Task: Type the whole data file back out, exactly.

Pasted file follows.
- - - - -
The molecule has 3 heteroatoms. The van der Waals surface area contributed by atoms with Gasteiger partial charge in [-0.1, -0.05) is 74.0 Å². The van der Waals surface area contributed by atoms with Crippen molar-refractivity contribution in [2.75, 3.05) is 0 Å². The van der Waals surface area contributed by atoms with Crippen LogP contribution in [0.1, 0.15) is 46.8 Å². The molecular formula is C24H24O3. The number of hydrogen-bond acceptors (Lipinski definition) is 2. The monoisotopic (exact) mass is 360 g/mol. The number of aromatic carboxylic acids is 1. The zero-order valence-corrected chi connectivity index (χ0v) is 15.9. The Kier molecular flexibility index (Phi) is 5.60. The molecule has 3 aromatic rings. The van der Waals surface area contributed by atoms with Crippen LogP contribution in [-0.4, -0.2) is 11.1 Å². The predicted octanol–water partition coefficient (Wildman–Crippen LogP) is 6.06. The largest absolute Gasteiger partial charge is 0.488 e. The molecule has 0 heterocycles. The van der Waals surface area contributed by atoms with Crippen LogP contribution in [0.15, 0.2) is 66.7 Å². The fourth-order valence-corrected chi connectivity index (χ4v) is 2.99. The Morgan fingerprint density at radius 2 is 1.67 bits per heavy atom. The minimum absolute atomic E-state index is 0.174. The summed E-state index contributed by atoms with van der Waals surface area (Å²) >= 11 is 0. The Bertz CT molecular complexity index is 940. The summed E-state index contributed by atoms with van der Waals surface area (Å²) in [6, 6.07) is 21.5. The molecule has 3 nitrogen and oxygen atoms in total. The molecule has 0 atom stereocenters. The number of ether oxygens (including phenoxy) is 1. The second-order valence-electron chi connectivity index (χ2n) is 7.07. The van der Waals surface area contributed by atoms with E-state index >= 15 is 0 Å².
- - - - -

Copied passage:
The molecule has 3 heteroatoms. The van der Waals surface area contributed by atoms with Gasteiger partial charge in [-0.1, -0.05) is 74.0 Å². The van der Waals surface area contributed by atoms with Crippen molar-refractivity contribution in [2.75, 3.05) is 0 Å². The van der Waals surface area contributed by atoms with Crippen LogP contribution in [0.1, 0.15) is 46.8 Å². The molecular formula is C24H24O3. The number of hydrogen-bond acceptors (Lipinski definition) is 2. The monoisotopic (exact) mass is 360 g/mol. The number of aromatic carboxylic acids is 1. The zero-order valence-corrected chi connectivity index (χ0v) is 15.9. The Kier molecular flexibility index (Phi) is 5.60. The molecule has 3 aromatic rings. The van der Waals surface area contributed by atoms with Crippen LogP contribution in [-0.4, -0.2) is 11.1 Å². The predicted octanol–water partition coefficient (Wildman–Crippen LogP) is 6.06. The largest absolute Gasteiger partial charge is 0.488 e. The molecule has 0 heterocycles. The van der Waals surface area contributed by atoms with Crippen LogP contribution in [0.15, 0.2) is 66.7 Å². The fourth-order valence-corrected chi connectivity index (χ4v) is 2.99. The Morgan fingerprint density at radius 2 is 1.67 bits per heavy atom. The minimum absolute atomic E-state index is 0.174. The summed E-state index contributed by atoms with van der Waals surface area (Å²) >= 11 is 0. The Bertz CT molecular complexity index is 940. The summed E-state index contributed by atoms with van der Waals surface area (Å²) in [6, 6.07) is 21.5. The molecule has 3 nitrogen and oxygen atoms in total. The molecule has 0 atom stereocenters. The number of ether oxygens (including phenoxy) is 1. The second-order valence-electron chi connectivity index (χ2n) is 7.07. The van der Waals surface area contributed by atoms with E-state index >= 15 is 0 Å².